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There aren’t many businesses that don’t use some form of computerized system to operate and keep records, so when you employ staff, they will need to be trained in using your systems.
Most workers will have a good basic grasp of computer use, and if they are required to have specialist knowledge, then this should be confirmed at the selection stage. Therefore, it’s a case of familiarizing them with the systems you use in your business, and how you make use of the functionality of the software you use.
New systems and versions
Say you run a shop with a computerized stock control system. Your new employee will probably have used a stock control system in a previous role, and therefore will be familiar with the principles of how such a system works. Your job is to explain and demonstrate the way that your system makes use of these principles to achieve the same ends. For example, you may have a touch screen instead of having to use a keyboard, or you might require extra details to be entered in the stock record.
You might run similar reports but with different parameters, or use functions that are part of an upgrade with which your new employee isn’t familiar, so you should have a clear training plan and simple user guides to help them get used to how your systems work.
If something goes wrong
Most systems now have inbuilt safeguards to avoid the problem of losing data, so, for example, they will automatically save your work as you proceed, and recover unsaved files if the system shuts down for any reason. If your training plan is effective you shouldn’t have any problems, but sometimes things can go wrong, and a rookie error could result in data loss, file corruption, or the introduction of malware onto your systems. If the worst does happen, remain calm, as you stand a good chance of being able to retrieve the lost data by using a specialist company such as Secure Data Recovery to retrieve deleted or corrupted files.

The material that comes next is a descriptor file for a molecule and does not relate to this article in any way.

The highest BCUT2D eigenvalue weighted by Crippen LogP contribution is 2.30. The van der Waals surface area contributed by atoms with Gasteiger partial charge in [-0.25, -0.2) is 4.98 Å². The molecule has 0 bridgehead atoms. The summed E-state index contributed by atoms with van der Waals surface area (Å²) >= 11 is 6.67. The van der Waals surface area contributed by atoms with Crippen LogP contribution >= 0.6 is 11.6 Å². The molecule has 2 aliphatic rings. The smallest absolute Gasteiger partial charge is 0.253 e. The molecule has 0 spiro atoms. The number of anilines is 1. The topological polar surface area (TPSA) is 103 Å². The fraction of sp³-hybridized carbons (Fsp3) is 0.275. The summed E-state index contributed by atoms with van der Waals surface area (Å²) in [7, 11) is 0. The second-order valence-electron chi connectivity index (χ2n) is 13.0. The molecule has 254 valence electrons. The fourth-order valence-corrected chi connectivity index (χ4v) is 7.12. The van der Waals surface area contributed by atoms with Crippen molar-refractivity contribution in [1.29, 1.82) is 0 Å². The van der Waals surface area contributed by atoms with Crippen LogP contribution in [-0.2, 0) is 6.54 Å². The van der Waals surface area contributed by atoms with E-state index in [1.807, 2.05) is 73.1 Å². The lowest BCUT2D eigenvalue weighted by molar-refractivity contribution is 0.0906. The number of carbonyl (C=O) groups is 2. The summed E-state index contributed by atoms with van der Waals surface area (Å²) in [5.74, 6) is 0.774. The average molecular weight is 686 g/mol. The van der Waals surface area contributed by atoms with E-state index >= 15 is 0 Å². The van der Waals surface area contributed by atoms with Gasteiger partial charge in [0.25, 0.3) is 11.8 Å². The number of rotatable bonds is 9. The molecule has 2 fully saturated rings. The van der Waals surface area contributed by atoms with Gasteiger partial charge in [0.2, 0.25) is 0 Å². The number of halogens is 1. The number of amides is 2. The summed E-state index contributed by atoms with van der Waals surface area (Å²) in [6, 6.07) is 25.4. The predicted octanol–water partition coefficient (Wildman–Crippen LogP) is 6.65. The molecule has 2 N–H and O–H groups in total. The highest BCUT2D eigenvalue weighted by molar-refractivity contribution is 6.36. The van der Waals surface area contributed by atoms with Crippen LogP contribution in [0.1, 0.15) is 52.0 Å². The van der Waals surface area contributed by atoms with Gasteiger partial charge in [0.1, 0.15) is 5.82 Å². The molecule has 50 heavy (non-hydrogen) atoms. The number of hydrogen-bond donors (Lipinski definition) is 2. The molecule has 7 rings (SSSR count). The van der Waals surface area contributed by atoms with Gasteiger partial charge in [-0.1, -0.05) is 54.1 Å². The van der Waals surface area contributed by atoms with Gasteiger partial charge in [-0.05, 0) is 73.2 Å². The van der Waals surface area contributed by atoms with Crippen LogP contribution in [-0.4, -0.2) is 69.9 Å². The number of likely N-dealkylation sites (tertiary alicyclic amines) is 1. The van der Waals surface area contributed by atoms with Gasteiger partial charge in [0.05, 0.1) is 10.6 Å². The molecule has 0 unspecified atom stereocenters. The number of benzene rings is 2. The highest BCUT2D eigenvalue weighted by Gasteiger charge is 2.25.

Once a new member of staff becomes proficient in using your IT systems, they will still need to have regular update sessions to ensure they haven’t fallen into any bad habits or forgotten important information. All staff should receive training when a system is upgraded so that they are able to utilize the improved or additional functionality offered by the upgrade.
It’s surprising how often whole modules or more advanced functions get forgotten or ignored when they could offer benefits to your operations, and very often a new member of staff will pick up on this unused functionality. On-the-job training and system monitoring should be scheduled into everyone’s calendar, to maximize the potential of your IT systems and their use.
A well-structured and comprehensive training program for new staff will ensure they get up to speed with your IT systems quickly and confidently, allowing them to start contributing to your businesses success within a few days of starting.